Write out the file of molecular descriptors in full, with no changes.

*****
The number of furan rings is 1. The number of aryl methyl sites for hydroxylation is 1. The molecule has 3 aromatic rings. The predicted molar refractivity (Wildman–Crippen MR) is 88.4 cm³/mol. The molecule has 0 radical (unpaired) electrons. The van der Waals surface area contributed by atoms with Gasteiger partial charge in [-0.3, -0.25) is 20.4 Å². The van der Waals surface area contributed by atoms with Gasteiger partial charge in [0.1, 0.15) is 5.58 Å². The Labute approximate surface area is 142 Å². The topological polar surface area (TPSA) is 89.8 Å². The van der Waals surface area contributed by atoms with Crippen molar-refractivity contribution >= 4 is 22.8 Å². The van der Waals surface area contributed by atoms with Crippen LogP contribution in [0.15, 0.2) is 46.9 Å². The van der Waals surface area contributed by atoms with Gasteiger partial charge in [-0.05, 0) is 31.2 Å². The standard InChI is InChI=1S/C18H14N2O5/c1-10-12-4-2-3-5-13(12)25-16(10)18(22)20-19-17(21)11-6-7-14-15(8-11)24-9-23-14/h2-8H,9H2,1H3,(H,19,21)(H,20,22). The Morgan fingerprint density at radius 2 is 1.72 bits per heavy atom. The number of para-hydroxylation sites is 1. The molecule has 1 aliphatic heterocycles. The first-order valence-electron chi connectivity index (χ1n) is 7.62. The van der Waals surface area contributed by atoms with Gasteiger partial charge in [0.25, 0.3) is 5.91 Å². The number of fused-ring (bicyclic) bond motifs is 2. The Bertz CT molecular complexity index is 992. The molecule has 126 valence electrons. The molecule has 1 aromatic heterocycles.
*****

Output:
The number of furan rings is 1. The number of aryl methyl sites for hydroxylation is 1. The molecule has 3 aromatic rings. The predicted molar refractivity (Wildman–Crippen MR) is 88.4 cm³/mol. The molecule has 0 radical (unpaired) electrons. The van der Waals surface area contributed by atoms with Gasteiger partial charge in [-0.3, -0.25) is 20.4 Å². The van der Waals surface area contributed by atoms with Gasteiger partial charge in [0.1, 0.15) is 5.58 Å². The Labute approximate surface area is 142 Å². The topological polar surface area (TPSA) is 89.8 Å². The van der Waals surface area contributed by atoms with Crippen molar-refractivity contribution >= 4 is 22.8 Å². The van der Waals surface area contributed by atoms with Crippen LogP contribution in [0.15, 0.2) is 46.9 Å². The van der Waals surface area contributed by atoms with Gasteiger partial charge in [-0.05, 0) is 31.2 Å². The standard InChI is InChI=1S/C18H14N2O5/c1-10-12-4-2-3-5-13(12)25-16(10)18(22)20-19-17(21)11-6-7-14-15(8-11)24-9-23-14/h2-8H,9H2,1H3,(H,19,21)(H,20,22). The Morgan fingerprint density at radius 2 is 1.72 bits per heavy atom. The number of para-hydroxylation sites is 1. The molecule has 1 aliphatic heterocycles. The first-order valence-electron chi connectivity index (χ1n) is 7.62. The van der Waals surface area contributed by atoms with Gasteiger partial charge in [0.25, 0.3) is 5.91 Å². The number of fused-ring (bicyclic) bond motifs is 2. The Bertz CT molecular complexity index is 992. The molecule has 126 valence electrons. The molecule has 1 aromatic heterocycles.